January 31, 2012
The current cleavage in Tennessee politics -- and in national politics as well -- is between those who believe that the world is fundamentally just and fair and people get what they have coming to them, and those who see people suffering from injustice, inequality or plain bad luck and think, "There, but for the grace of God, go I." The first group sees America as a giant mooch-ocracy larded with special interests and entitlements; the second sees a country with a social safety net under attack. When the economy becomes firmer again, that cleavage may change.
Posted by doctormatt at 10:39 PM
The Tennessee General Assembly has taken another big step toward long-sought recognition as the most contemptible legislature in the land. This time, lawmakers have earned quick ridicule by introducing a bill aimed at keeping transgender people out of public restrooms. Thanks to Rep. Richard Floyd, R-Chattanooga, and Sen. Bo Watson, R-Chattanooga, for this thoughtful proposal. Under their bill, it's a criminal offense--complete with a $50 fine--for transgender people to use restrooms designated for the sex other than the one listed on their birth certificates.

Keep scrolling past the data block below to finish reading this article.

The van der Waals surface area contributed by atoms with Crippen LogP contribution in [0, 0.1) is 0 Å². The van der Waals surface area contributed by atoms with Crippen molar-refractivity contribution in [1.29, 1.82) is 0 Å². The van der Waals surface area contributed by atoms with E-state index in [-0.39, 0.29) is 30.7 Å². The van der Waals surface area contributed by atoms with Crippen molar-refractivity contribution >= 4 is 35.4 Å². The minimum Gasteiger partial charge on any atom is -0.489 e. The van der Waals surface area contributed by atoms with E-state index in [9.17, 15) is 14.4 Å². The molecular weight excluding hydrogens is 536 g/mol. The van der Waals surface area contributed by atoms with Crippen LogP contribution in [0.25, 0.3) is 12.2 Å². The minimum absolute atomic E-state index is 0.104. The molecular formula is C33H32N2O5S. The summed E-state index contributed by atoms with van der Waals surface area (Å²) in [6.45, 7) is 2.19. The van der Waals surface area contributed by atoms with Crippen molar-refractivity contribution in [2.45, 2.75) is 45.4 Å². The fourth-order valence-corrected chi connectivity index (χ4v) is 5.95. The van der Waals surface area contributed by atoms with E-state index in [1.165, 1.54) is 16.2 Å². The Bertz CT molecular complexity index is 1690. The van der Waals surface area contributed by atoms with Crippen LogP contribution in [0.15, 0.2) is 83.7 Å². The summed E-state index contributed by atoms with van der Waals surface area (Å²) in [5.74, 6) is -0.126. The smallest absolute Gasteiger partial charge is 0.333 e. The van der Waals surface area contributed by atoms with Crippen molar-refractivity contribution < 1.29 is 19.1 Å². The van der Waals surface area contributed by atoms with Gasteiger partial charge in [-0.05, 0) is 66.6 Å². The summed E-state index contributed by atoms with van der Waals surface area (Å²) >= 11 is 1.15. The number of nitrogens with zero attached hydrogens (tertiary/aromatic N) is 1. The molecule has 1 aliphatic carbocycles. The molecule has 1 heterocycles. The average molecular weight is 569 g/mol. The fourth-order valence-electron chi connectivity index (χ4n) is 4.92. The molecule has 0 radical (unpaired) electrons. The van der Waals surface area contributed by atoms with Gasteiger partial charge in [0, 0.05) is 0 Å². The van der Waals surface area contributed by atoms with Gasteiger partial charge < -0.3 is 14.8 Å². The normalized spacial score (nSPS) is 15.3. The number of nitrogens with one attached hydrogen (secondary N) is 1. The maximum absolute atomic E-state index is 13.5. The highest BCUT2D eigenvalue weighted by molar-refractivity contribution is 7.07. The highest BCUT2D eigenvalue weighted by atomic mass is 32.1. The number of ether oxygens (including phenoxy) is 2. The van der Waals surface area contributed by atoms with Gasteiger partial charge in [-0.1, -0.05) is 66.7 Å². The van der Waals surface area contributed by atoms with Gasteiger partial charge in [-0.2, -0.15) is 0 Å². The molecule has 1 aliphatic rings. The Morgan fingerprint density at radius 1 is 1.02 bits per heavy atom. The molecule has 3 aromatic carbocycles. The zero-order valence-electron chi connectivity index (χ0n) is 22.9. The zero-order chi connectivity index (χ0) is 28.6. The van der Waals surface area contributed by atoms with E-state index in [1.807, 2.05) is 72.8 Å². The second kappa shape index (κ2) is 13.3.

That puts transgender people in a quandary, since it's legally impossible for them to change their sex on their birth certificates in Tennessee.
Posted by doctormatt at 9:41 PM
December 24, 2011
Commissioner blesses the food... in Christ's name
(Any Jews or Muslims, Atheists etc. not invited to eat at this public funded government event.)
Posted by doctormatt at 2:53 PM
Posted by doctormatt at 11:11 AM
June 28, 2011
ACLU to sue over Tennessee law - crime to "transmit or display an image" online that's likely to "frighten, intimidate or cause emotion distress"
A new law recently signed by Tennessee Gov. Bill Haslam to curb Internet harassment has caught the eyes of the state chapter of the American Civil Liberties Union.
The new law makes it a crime to "transmit or display an image" online that's likely to "frighten, intimidate or cause emotion distress" to someone who sees it. The law carries a $2,500 fine and up to a year in jail.
"This new law creates a chilling effect on expressive political, artistic and otherwise lawful speech and also turns political activists, artists and others into criminals," said Hedy Weinberg, ACLU-TN executive director, in a news release. "In addition, anyone with an online presence, such as social media users, becomes vulnerable."
The ACLU said it plans to file a lawsuit against the new law on First Amendment grounds, arguing that the lack of clarity in the law regarding what is offensive or disturbing makes the law overly broad.
Posted by doctormatt at 7:17 PM
July 23, 2009
Congressman Steve Cohen
Posted by doctormatt at 9:25 PM